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I'm working with a C# plugin architecture. Plugins are DLL's which expose a bunch of presenters, which are objects that implement the IPresenter interface. The IPresenter interface is available in a DLL shared by all plugins. Presenters can also implement additional methods as defined by IAction interfaces, like ILoadAction, ISaveAction etc. These interfaces are also shared by the same DLL so all plugins can have presenters that implement such interfaces.

Case: I have presenter X in plugin A which implements the IPresenter interface and the ILoadAction interface. In plugin B, I ask the plugin architecture to give me a presenter X. This gives me an IPresenter object. To call the LoadAction method of that presenter, I have to cast the presenter to ILoadAction.

Problem: if I remove ILoadAction from presenter X in plugin A, the code in plugin B will still compile even though the presenter doesn't implement ILoadAction anymore. In such cases, I'd like to be warned by the compiler. Actually, I'd like to avoid having to cast to a certain IAction all the time...

Question: how to deal with that?

share|improve this question

I'm afraid that the compiler won't help you here. Plugin A can be changed at any time, before, during or after B is build, so your plugin architecture needs to cope with the possible loss of interfaces - either return null values for the interface or throw an exception.

As for the getting items of the right type, this can be acheived using generics:

T IPresenter.GetAction <T> where T : class, IAction ()
{
   return (T) GetAction (typeof T)
}

so the cast is done in the GetAction method rather than the caller (sort of):

var action = PluginA.GetAction <ILoadAction> ();

EDIT:

If doing the <> in the call is too much, try:

bool GetAction<T> (out T a) where T : class, IAction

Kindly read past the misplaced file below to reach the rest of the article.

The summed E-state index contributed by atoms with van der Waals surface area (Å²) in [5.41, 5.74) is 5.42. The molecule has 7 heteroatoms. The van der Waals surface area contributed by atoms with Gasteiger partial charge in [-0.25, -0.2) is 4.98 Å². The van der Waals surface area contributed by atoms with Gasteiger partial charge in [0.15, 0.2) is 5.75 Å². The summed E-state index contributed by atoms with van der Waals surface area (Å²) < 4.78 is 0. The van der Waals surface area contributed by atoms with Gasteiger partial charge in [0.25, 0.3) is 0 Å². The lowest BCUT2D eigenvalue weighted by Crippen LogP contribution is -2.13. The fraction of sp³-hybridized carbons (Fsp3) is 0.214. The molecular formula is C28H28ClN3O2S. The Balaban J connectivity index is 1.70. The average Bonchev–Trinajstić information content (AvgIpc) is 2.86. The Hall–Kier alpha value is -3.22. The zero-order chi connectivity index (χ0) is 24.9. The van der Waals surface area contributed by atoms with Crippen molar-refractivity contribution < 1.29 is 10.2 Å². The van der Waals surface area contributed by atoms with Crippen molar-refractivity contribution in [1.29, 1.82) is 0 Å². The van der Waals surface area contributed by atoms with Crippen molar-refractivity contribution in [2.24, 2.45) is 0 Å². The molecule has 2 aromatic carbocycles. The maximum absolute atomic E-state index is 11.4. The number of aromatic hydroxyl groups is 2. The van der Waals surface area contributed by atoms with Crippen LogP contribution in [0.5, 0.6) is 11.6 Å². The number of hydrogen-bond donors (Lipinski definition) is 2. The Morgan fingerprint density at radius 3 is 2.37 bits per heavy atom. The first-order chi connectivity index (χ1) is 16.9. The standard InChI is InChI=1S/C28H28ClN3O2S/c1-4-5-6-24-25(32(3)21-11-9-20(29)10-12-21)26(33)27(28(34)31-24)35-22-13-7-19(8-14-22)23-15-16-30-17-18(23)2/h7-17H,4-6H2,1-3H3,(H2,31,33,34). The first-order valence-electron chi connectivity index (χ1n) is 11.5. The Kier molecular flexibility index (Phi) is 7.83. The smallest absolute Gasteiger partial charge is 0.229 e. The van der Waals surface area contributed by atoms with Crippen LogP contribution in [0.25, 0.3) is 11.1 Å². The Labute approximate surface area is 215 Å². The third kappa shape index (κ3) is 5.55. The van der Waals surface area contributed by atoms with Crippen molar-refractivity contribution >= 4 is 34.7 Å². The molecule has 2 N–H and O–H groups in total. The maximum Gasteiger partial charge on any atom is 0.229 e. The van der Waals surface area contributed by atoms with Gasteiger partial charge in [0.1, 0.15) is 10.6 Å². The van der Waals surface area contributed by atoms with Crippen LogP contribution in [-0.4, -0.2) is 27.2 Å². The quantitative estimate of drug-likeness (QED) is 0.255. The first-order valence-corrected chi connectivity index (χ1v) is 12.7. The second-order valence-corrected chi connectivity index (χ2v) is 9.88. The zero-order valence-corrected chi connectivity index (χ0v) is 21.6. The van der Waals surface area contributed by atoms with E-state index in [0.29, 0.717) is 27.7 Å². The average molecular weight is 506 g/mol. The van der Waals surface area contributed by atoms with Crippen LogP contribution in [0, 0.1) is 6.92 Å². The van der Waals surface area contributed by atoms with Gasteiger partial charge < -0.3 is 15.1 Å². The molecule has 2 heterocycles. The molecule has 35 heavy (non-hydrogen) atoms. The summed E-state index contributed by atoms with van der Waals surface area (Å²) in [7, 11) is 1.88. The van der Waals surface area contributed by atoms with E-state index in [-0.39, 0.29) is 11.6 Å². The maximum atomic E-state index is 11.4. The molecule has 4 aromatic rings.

{
  // stuff
  return interface_found; // or throw an exception?
}

Then you can do:

ILoadAction action;
if (!PluginA.GetAction (out action))
{
   // failed to get interface!
}
share|improve this answer

Two options:

  1. Check your object (use 'as') instead of just casting it (and update your program logic to deal with the case the object does not implement the interface)
  2. Add an interface to your shared DLL that allows a plugin to inform others of its capabilities, and provides strongly typed methods to obtain implementations of the various interfaces. All plugins should then implement this interface, and use its methods to get references to capabilities in other plugins.
share|improve this answer
    
These options will not actually cause a compile time error if you remove the interface as described in your Problem, but that can never be a compile time error since the whole point of your plugin approach seems to be that plugins are not explicitly coupled to each others capabilities, but can have 'additional methods'. If you want compile time checks: just make it mandatory for all plugins to implement ILoadAction... – Fried Hoeben Dec 9 '09 at 10:44
    
-1 That doesn't sound like an extensible architecture. Imagine that after having developed hundreds of implementations you now need to add another 'capability'. This would mean adding another method to the interface, and thus breaking hundreds of implementations. – Mark Seemann Dec 9 '09 at 10:46

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